Laying out Equilateral Triangles

I laid the stool legs out on an equilateral triangle.


Each leg has the same splay and rake (which might not make sense here).  There are a couple of ways to lay out this pattern, both start with drawing a circle that defines where you want your stool legs to to enter the seat.  You can see that circle above in the picture of my stool seat blank.  I determined what looked good by following an article from Mike Dunbar in popular woodworking and by making a model.

The simplest way, in my opinion, to lay out the triangle is to drop a diameter through the circle using your compass prick point as a reference, then you set your compass to the radius of the circle and strike an arc using the intersection of the diameter and the circle edge as the pivot point.  Then you connect the dots.

The other way is essentially the same approach, but you define the diameter using a right angle construction with your compass.  First you use the center point of your circle to set the compass to the radius.  Then you strike to intersecting lines from a random point on the circle edge.  Next, set your compass to the distance between those two intersections and draw another arc.  Connect the dots.

No matter which approach you use, you then draw diameters into the center of the circle to set you sight lines for the legs.


Then set your bevel and drill!!



Since I posted my last blog, I’ve actually completed two stools. The one on the left is my first stool and has a “chunkier” edge and no stretchers. It’s also normal seat height at about 18 inches tall. My second attempt is on the right and is a counter height stool with stretchers. It now lives at my bench and serves as a rear support and impromptu sawhorse on occasion.


A couple of observations before I move on to what I really want to talk about.

  1. Both stools have the same thickness seat, but the second one looks visually thinner.
  2. Stretchers make the stool feel much stiffer.  Way more than I expected.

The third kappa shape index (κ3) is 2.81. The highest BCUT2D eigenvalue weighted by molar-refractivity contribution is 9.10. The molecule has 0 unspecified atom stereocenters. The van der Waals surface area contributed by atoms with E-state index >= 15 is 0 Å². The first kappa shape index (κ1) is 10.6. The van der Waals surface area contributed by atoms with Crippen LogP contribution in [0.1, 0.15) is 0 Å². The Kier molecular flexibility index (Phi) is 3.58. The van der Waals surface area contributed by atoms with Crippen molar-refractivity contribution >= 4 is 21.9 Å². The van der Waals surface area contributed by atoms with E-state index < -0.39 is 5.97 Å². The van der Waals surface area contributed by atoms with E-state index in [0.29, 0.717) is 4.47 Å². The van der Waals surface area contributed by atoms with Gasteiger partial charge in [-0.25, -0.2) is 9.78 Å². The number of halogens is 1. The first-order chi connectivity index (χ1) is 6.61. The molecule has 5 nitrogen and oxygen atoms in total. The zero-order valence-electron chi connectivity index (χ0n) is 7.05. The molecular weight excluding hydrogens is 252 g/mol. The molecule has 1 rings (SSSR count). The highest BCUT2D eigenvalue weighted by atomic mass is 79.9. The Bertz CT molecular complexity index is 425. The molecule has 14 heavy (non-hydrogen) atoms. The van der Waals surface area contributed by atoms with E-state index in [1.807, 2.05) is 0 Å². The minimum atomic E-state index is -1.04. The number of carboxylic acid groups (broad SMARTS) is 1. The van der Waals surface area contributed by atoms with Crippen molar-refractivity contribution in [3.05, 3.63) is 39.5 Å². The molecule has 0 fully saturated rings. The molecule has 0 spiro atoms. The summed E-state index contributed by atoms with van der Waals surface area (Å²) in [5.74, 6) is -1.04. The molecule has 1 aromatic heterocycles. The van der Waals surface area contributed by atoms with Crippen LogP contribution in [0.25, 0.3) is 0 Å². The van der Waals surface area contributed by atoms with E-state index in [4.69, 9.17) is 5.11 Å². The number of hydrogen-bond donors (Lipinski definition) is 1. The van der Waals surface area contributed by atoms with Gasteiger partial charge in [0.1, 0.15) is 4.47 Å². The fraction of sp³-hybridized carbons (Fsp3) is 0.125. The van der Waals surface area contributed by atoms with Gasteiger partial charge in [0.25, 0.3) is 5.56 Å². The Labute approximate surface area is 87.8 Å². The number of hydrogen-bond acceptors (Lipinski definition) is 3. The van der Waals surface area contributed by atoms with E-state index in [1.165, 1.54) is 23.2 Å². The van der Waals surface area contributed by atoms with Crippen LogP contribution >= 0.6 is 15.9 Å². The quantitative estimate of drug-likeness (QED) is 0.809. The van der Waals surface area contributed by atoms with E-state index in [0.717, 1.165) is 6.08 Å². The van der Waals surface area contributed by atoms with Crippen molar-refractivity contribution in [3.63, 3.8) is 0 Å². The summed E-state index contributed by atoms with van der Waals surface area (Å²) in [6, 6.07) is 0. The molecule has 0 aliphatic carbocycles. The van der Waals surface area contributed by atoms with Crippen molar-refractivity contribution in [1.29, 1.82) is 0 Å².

Spend the time chamfering and carving the seat. It doesn’t really improve comfort that much, but the visual effect is worth the time. Stretchers are also worth it. While the legs are plenty strong (see this post), there is noticiable flex when my 195 pound rear sits down. Doesn’t really make me worried, but it was disconcerting when I first experienced it. The stretchers were easy and fun to make, plus I think they look way cool. Which brings me to the real point of this post. I want to talk about turning.

I suck at turning.

The image below clearly demonstrates this.IMG_6150 (1)

I turned these tapers for the legs using an Easywood tool and was utterly unable to keep the corners from chipping. Need more practice. But you know what, chair still worked. I planed off the chip out, tapered the tenons, and wedged that leg into the seat. The stretchers worked out a little better. I used a sharpened wrench to size the tenons for the 5/8 hole I made in the legs. I suggest you use a metric wrench one size larger than the hole. That made a squeaky tight fit that worked great. I think that wrench is a 16 mm. You can see the sharpened cutting edge on the top.  Wrench steel does not make for a really durable edge.


The other thing I took away from this experience is that it’s way easier to turn maple.  This should be a ‘doh thing, but nothing matches personal experience.  If you are going to turn only one wood in your life, make it maple.  It’s great.  Oak is a pain in the ass.

This did make me want to turn a lot more.  It’s fun.  You produce mountains of shavings and there’s lots of toys you could buy.  But you don’t really need the toys.  I have an ancient and crappy 12 inch craftsman lathe (it’s from the ’90s, so not really ancient), and two turning tools.  An easywood rougher and a skew chisel.  I can’t use the skew well, but I’m learning.  I’m pretty convinced that you don’t really need much more in the way of tools to do turnings for chairs or furniture.